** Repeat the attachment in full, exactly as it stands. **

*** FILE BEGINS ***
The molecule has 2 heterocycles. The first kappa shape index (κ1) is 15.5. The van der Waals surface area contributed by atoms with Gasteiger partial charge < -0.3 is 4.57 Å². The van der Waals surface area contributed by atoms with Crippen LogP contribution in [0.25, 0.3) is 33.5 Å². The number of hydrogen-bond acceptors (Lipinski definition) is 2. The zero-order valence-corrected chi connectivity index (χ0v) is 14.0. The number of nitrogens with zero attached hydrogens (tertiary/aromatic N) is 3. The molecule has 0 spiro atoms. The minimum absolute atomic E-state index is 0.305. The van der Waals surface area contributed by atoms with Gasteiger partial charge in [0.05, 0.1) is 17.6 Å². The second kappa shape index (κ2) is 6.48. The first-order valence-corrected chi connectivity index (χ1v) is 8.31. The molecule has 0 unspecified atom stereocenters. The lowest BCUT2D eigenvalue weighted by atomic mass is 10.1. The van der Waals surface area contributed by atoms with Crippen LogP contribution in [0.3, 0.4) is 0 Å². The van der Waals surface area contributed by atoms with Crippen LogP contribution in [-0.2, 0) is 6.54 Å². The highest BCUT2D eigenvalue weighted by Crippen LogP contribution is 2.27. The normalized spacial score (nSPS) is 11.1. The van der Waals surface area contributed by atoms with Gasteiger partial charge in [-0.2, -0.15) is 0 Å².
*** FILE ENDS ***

The molecule has 2 heterocycles. The first kappa shape index (κ1) is 15.5. The van der Waals surface area contributed by atoms with Gasteiger partial charge < -0.3 is 4.57 Å². The van der Waals surface area contributed by atoms with Crippen LogP contribution in [0.25, 0.3) is 33.5 Å². The number of hydrogen-bond acceptors (Lipinski definition) is 2. The zero-order valence-corrected chi connectivity index (χ0v) is 14.0. The number of nitrogens with zero attached hydrogens (tertiary/aromatic N) is 3. The molecule has 0 spiro atoms. The minimum absolute atomic E-state index is 0.305. The van der Waals surface area contributed by atoms with Gasteiger partial charge in [0.05, 0.1) is 17.6 Å². The second kappa shape index (κ2) is 6.48. The first-order valence-corrected chi connectivity index (χ1v) is 8.31. The molecule has 0 unspecified atom stereocenters. The lowest BCUT2D eigenvalue weighted by atomic mass is 10.1. The van der Waals surface area contributed by atoms with Crippen LogP contribution in [0.3, 0.4) is 0 Å². The van der Waals surface area contributed by atoms with Crippen LogP contribution in [-0.2, 0) is 6.54 Å². The highest BCUT2D eigenvalue weighted by Crippen LogP contribution is 2.27. The normalized spacial score (nSPS) is 11.1. The van der Waals surface area contributed by atoms with Gasteiger partial charge in [-0.2, -0.15) is 0 Å².